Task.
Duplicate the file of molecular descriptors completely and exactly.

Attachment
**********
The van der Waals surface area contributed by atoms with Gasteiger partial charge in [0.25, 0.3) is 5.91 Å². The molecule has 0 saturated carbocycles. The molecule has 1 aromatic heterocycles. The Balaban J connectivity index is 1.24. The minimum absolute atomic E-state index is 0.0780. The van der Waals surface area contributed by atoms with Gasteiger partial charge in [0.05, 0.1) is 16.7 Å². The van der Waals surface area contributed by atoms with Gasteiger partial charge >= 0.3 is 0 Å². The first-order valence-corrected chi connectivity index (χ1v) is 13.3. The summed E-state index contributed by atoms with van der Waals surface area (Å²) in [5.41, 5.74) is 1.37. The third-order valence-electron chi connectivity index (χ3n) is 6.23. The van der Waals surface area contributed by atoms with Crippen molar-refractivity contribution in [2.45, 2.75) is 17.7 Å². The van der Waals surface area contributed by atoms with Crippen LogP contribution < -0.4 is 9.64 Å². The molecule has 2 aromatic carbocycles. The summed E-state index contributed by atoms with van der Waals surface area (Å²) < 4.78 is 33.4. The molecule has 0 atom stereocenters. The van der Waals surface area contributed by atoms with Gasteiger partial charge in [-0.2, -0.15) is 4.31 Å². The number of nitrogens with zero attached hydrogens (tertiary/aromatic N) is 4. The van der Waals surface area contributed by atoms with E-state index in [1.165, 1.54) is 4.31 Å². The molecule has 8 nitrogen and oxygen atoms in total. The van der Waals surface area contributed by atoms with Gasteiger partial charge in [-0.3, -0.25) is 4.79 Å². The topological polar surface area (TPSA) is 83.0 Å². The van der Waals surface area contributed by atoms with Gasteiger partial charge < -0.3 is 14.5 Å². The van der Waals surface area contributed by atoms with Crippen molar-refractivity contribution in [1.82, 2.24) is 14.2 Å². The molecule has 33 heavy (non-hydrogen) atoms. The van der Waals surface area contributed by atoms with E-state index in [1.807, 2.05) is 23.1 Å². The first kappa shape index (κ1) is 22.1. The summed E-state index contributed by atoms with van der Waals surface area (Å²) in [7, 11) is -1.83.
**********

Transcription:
The van der Waals surface area contributed by atoms with Gasteiger partial charge in [0.25, 0.3) is 5.91 Å². The molecule has 0 saturated carbocycles. The molecule has 1 aromatic heterocycles. The Balaban J connectivity index is 1.24. The minimum absolute atomic E-state index is 0.0780. The van der Waals surface area contributed by atoms with Gasteiger partial charge in [0.05, 0.1) is 16.7 Å². The van der Waals surface area contributed by atoms with Gasteiger partial charge >= 0.3 is 0 Å². The first-order valence-corrected chi connectivity index (χ1v) is 13.3. The summed E-state index contributed by atoms with van der Waals surface area (Å²) in [5.41, 5.74) is 1.37. The third-order valence-electron chi connectivity index (χ3n) is 6.23. The van der Waals surface area contributed by atoms with Crippen molar-refractivity contribution in [2.45, 2.75) is 17.7 Å². The van der Waals surface area contributed by atoms with Crippen LogP contribution < -0.4 is 9.64 Å². The molecule has 2 aromatic carbocycles. The summed E-state index contributed by atoms with van der Waals surface area (Å²) < 4.78 is 33.4. The molecule has 0 atom stereocenters. The van der Waals surface area contributed by atoms with Gasteiger partial charge in [-0.2, -0.15) is 4.31 Å². The number of nitrogens with zero attached hydrogens (tertiary/aromatic N) is 4. The van der Waals surface area contributed by atoms with E-state index in [1.165, 1.54) is 4.31 Å². The molecule has 8 nitrogen and oxygen atoms in total. The van der Waals surface area contributed by atoms with Gasteiger partial charge in [-0.3, -0.25) is 4.79 Å². The topological polar surface area (TPSA) is 83.0 Å². The van der Waals surface area contributed by atoms with Gasteiger partial charge < -0.3 is 14.5 Å². The van der Waals surface area contributed by atoms with Crippen molar-refractivity contribution in [1.82, 2.24) is 14.2 Å². The molecule has 33 heavy (non-hydrogen) atoms. The van der Waals surface area contributed by atoms with E-state index in [1.807, 2.05) is 23.1 Å². The first kappa shape index (κ1) is 22.1. The summed E-state index contributed by atoms with van der Waals surface area (Å²) in [7, 11) is -1.83.